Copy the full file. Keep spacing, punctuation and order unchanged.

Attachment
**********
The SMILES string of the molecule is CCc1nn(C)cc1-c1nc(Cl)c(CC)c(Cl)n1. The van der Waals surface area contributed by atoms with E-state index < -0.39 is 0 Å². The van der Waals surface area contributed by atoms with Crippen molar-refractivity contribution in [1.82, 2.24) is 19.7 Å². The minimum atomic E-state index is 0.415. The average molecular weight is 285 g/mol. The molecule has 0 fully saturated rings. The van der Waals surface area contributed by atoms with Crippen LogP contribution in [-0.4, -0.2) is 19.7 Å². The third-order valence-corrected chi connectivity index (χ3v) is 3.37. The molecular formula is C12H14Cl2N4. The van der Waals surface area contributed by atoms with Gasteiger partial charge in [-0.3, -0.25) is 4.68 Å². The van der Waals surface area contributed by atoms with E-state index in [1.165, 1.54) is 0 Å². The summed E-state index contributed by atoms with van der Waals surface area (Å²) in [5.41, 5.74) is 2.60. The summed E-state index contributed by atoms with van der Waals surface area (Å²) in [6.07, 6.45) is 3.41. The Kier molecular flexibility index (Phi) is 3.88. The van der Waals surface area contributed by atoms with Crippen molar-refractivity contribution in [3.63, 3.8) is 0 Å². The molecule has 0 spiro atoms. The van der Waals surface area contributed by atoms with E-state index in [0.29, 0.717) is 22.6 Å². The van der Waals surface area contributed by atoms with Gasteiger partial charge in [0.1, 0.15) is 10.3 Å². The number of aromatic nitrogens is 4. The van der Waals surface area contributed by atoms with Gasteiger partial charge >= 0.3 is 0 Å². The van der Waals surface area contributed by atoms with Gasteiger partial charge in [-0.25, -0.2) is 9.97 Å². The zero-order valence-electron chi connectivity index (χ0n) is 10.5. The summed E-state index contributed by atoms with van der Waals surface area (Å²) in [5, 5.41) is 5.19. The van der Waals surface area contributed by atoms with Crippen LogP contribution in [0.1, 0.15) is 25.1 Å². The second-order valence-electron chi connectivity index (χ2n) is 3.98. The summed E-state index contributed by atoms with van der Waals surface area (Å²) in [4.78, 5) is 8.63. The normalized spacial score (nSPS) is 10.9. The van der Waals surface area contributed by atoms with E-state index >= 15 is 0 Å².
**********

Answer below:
The SMILES string of the molecule is CCc1nn(C)cc1-c1nc(Cl)c(CC)c(Cl)n1. The van der Waals surface area contributed by atoms with E-state index < -0.39 is 0 Å². The van der Waals surface area contributed by atoms with Crippen molar-refractivity contribution in [1.82, 2.24) is 19.7 Å². The minimum atomic E-state index is 0.415. The average molecular weight is 285 g/mol. The molecule has 0 fully saturated rings. The van der Waals surface area contributed by atoms with Crippen LogP contribution in [-0.4, -0.2) is 19.7 Å². The third-order valence-corrected chi connectivity index (χ3v) is 3.37. The molecular formula is C12H14Cl2N4. The van der Waals surface area contributed by atoms with Gasteiger partial charge in [-0.3, -0.25) is 4.68 Å². The van der Waals surface area contributed by atoms with E-state index in [1.165, 1.54) is 0 Å². The summed E-state index contributed by atoms with van der Waals surface area (Å²) in [5.41, 5.74) is 2.60. The summed E-state index contributed by atoms with van der Waals surface area (Å²) in [6.07, 6.45) is 3.41. The Kier molecular flexibility index (Phi) is 3.88. The van der Waals surface area contributed by atoms with Crippen molar-refractivity contribution in [3.63, 3.8) is 0 Å². The molecule has 0 spiro atoms. The van der Waals surface area contributed by atoms with E-state index in [0.29, 0.717) is 22.6 Å². The van der Waals surface area contributed by atoms with Gasteiger partial charge in [0.1, 0.15) is 10.3 Å². The number of aromatic nitrogens is 4. The van der Waals surface area contributed by atoms with Gasteiger partial charge >= 0.3 is 0 Å². The van der Waals surface area contributed by atoms with Gasteiger partial charge in [-0.25, -0.2) is 9.97 Å². The zero-order valence-electron chi connectivity index (χ0n) is 10.5. The summed E-state index contributed by atoms with van der Waals surface area (Å²) in [5, 5.41) is 5.19. The van der Waals surface area contributed by atoms with Crippen LogP contribution in [0.1, 0.15) is 25.1 Å². The second-order valence-electron chi connectivity index (χ2n) is 3.98. The summed E-state index contributed by atoms with van der Waals surface area (Å²) in [4.78, 5) is 8.63. The normalized spacial score (nSPS) is 10.9. The van der Waals surface area contributed by atoms with E-state index >= 15 is 0 Å².